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Condom sale increased during Navratri in Gujarat: Report

Condom sale increased during Navratri in Gujarat: Report

Navratri is a 9-day festival dedicated to Goddess Durga. It falls around October when the fall season approaches. The 9 days are full of emotion, colours, dance and all kinds of fun. The elderly, young adults, and children, all participate in the festivities equally. The sale of condoms and contraceptives increases by at least 20 to 30 per cent during the Garba season in Gujarat.

However, in India, where premarital sex is still largely looked down upon in most parts of the country, including urban areas, Navratri presents both opportunity and access for many young people who might not otherwise get it socially. sanctioned. For years, the idea that Navratri leads to an increase in condom sales has floated almost like an urban legend.

Apollo Pharmacy in Memnagar in Ahmedabad said condom sales were up 15-20 per cent during Navaratri days, while a pharmacy in Vadodara, on condition of anonymity, said sales were up 60 per cent this year.

The whole concept of young adults engaging in sex annoys adults, who find it heinous to commit this “sin” in the name of the holidays. Sex, after all, is taboo in our country.

But despite the protests, the Gujarat State Federation of Chemists and Pharmacists (GSFCDA) reported a 35% rise in contraceptive sales that year. The good thing is that people are conscientious enough to use protection while having sex.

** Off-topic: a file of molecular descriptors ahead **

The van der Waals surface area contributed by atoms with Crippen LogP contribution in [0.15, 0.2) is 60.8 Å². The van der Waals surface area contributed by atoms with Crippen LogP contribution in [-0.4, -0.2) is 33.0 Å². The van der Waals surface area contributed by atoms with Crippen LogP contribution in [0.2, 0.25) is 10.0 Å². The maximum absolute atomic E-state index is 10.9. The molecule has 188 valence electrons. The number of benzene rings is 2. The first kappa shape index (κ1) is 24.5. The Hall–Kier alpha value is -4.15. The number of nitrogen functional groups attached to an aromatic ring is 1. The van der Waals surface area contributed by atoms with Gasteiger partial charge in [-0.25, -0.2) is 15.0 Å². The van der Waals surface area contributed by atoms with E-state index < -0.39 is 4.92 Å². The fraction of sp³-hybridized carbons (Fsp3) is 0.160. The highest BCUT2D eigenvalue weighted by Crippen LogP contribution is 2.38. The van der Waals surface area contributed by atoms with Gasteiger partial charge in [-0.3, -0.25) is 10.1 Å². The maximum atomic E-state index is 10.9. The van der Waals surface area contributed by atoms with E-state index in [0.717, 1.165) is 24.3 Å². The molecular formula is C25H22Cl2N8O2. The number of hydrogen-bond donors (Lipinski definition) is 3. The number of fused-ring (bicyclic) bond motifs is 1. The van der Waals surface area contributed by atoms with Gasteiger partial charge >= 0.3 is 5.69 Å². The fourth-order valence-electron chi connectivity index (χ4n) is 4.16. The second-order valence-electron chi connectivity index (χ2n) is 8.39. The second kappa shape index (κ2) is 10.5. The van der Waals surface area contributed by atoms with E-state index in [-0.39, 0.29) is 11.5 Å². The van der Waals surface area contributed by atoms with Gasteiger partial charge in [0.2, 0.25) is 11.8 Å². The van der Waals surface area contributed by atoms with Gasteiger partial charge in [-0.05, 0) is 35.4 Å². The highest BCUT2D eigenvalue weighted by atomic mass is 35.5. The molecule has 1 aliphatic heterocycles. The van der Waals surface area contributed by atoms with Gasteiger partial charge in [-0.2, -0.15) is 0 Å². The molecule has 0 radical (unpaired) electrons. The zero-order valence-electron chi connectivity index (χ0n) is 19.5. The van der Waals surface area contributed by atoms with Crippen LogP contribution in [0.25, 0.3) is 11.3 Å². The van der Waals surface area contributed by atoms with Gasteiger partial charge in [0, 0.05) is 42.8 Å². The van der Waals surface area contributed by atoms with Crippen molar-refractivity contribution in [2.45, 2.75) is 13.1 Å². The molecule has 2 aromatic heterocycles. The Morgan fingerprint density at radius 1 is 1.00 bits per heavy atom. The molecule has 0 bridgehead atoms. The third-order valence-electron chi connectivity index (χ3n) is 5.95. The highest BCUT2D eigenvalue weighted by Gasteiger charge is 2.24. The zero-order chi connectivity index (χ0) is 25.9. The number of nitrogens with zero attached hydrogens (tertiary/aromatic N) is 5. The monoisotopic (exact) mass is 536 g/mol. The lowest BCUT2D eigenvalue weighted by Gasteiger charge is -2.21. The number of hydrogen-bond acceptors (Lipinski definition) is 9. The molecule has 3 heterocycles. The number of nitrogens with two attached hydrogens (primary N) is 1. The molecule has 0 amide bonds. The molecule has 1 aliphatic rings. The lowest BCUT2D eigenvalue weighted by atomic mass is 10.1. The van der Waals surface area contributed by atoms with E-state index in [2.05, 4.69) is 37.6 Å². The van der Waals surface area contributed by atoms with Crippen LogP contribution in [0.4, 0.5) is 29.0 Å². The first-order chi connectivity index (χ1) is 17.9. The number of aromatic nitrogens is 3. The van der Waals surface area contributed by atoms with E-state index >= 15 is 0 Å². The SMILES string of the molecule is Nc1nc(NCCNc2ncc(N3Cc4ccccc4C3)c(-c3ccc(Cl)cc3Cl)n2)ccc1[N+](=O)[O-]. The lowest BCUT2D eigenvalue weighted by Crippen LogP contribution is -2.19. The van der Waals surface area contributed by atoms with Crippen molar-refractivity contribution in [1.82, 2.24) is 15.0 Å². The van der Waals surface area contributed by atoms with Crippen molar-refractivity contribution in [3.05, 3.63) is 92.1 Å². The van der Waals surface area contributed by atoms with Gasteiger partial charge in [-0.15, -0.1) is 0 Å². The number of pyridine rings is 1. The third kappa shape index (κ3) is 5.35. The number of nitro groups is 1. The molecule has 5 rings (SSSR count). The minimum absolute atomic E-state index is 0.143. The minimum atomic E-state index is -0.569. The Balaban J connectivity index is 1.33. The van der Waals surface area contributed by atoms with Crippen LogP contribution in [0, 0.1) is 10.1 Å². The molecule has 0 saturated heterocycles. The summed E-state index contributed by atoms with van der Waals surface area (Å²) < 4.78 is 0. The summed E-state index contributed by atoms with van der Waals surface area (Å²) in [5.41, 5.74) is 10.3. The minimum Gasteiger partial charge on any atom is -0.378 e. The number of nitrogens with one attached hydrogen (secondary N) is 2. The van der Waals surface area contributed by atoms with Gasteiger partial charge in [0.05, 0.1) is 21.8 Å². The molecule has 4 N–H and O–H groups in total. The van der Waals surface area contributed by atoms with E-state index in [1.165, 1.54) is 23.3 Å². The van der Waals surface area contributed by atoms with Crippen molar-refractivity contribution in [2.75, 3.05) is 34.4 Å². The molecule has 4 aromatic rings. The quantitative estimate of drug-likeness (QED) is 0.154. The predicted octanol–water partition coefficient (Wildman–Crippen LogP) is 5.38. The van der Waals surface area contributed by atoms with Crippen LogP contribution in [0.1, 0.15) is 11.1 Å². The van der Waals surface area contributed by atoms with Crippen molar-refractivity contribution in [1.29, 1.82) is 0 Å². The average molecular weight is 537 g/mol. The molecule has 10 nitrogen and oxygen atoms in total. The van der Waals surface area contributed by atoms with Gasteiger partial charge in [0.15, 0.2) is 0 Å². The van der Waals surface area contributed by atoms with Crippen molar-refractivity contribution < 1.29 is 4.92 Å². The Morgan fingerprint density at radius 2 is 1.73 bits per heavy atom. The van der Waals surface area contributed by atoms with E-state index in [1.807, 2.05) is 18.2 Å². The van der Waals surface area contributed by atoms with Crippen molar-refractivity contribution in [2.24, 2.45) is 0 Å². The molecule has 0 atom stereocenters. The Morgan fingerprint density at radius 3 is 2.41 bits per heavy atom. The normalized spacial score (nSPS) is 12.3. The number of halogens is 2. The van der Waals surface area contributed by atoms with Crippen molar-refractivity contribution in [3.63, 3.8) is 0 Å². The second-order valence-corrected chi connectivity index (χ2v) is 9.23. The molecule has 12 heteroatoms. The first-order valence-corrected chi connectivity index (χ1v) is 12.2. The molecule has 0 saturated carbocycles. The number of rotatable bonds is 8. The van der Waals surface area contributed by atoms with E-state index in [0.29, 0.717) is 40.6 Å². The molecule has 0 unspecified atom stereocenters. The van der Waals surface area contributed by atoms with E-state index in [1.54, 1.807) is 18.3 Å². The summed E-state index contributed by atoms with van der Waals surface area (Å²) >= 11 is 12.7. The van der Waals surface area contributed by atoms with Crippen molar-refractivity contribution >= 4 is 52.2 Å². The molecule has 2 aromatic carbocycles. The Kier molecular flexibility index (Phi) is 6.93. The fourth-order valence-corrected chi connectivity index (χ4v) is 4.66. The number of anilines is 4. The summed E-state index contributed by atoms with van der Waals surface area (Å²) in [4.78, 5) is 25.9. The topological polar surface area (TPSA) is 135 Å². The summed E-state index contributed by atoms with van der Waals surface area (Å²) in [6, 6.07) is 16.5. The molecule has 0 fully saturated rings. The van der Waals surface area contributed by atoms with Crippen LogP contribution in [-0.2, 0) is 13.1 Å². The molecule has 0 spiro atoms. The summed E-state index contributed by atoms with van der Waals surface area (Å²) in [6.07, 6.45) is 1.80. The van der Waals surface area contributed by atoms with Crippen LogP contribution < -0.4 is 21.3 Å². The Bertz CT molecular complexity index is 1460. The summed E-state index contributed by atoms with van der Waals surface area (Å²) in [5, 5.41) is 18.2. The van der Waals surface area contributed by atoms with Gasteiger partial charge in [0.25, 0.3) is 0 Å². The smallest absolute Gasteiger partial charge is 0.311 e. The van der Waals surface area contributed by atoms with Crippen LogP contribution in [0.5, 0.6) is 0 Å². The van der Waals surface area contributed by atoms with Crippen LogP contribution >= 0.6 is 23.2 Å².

Surveys suggest that young people look forward to this festival throughout the year. Far from the prying eyes of the guardians, the youth of the state break down moral barriers.

It sounds trashy to hear words like sex when talking about Dandiya Raas and Garba, but unfortunately, it has become a shocking reality.

The night performance with boys and girls dancing in bright outfits has ulterior motives. What is more surprising is that women have become bold enough to buy contraceptives in stores.

This situation, which has persisted for almost a decade, is not well digested by the parents of the boys.

As the sale of condoms increases, the demand for private detectives is also skyrocketing in cities such as Surat and Ahmedabad.

A 2016 report by The Economic Times claimed that condom sales are up 25 to 50 per cent on average, particularly at pharmacies and pharmacies near Navratri dance venues. From time to time, condom makers release numbers and statistics ostensibly in an attempt to immerse themselves in a sociological phenomenon but ultimately as a marketing pitch for the brand.

“Sales of condoms and contraceptives are obviously going up because it’s the ‘season,'” said Bharat Soni of Staywell Pharmacy in Ahmedabad. “As far as our clinic is concerned, their sales increase by 20 to 30 per cent during Navratri.”

In 2017, a Navratri-themed condom ad featuring actor Sunny Leone drew the ire of a trade body that wrote a letter to the union minister, accusing the company of selling condoms on behalf of Navratri. “There is a discouraging absence of communication channels about safe sex and STIs in Gujarat due to prudish attitudes in general.”

HIV-AIDS consultant and sociologist Dr. Gaurang Jani said, “We have been setting up awareness stalls at garba places in Rajpath Club, Karnavati Club and other areas. This is an indication of positive change where young people are ready to discuss topics like this.


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